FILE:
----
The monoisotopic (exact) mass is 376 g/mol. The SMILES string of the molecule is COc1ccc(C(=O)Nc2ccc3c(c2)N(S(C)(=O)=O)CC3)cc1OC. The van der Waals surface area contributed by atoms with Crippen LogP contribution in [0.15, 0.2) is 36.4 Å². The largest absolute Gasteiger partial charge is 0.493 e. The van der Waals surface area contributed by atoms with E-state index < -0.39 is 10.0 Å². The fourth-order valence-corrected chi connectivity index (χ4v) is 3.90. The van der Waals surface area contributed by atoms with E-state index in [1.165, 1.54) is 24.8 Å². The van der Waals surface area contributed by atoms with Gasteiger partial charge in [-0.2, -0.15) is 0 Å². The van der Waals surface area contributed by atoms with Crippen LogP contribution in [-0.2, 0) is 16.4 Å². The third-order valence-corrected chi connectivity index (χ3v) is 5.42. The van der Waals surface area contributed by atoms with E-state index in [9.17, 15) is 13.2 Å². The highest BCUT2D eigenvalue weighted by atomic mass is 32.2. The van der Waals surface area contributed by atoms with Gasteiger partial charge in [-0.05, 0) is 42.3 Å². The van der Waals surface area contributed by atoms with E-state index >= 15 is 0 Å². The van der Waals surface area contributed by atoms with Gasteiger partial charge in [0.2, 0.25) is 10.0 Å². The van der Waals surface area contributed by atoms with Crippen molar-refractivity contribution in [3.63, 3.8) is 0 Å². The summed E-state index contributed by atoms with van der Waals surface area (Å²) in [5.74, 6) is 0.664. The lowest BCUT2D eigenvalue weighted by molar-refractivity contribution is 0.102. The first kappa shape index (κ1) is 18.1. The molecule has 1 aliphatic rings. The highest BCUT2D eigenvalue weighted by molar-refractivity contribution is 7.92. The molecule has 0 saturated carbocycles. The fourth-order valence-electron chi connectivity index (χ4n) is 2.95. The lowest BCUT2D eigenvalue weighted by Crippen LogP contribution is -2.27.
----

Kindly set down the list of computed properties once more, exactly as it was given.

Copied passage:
The monoisotopic (exact) mass is 376 g/mol. The SMILES string of the molecule is COc1ccc(C(=O)Nc2ccc3c(c2)N(S(C)(=O)=O)CC3)cc1OC. The van der Waals surface area contributed by atoms with Crippen LogP contribution in [0.15, 0.2) is 36.4 Å². The largest absolute Gasteiger partial charge is 0.493 e. The van der Waals surface area contributed by atoms with E-state index < -0.39 is 10.0 Å². The fourth-order valence-corrected chi connectivity index (χ4v) is 3.90. The van der Waals surface area contributed by atoms with E-state index in [1.165, 1.54) is 24.8 Å². The van der Waals surface area contributed by atoms with Gasteiger partial charge in [-0.2, -0.15) is 0 Å². The van der Waals surface area contributed by atoms with Crippen LogP contribution in [-0.2, 0) is 16.4 Å². The third-order valence-corrected chi connectivity index (χ3v) is 5.42. The van der Waals surface area contributed by atoms with E-state index in [9.17, 15) is 13.2 Å². The highest BCUT2D eigenvalue weighted by atomic mass is 32.2. The van der Waals surface area contributed by atoms with Gasteiger partial charge in [-0.05, 0) is 42.3 Å². The van der Waals surface area contributed by atoms with E-state index >= 15 is 0 Å². The van der Waals surface area contributed by atoms with Gasteiger partial charge in [0.2, 0.25) is 10.0 Å². The van der Waals surface area contributed by atoms with Crippen molar-refractivity contribution in [3.63, 3.8) is 0 Å². The summed E-state index contributed by atoms with van der Waals surface area (Å²) in [5.74, 6) is 0.664. The lowest BCUT2D eigenvalue weighted by molar-refractivity contribution is 0.102. The first kappa shape index (κ1) is 18.1. The molecule has 1 aliphatic rings. The highest BCUT2D eigenvalue weighted by molar-refractivity contribution is 7.92. The molecule has 0 saturated carbocycles. The fourth-order valence-electron chi connectivity index (χ4n) is 2.95. The lowest BCUT2D eigenvalue weighted by Crippen LogP contribution is -2.27.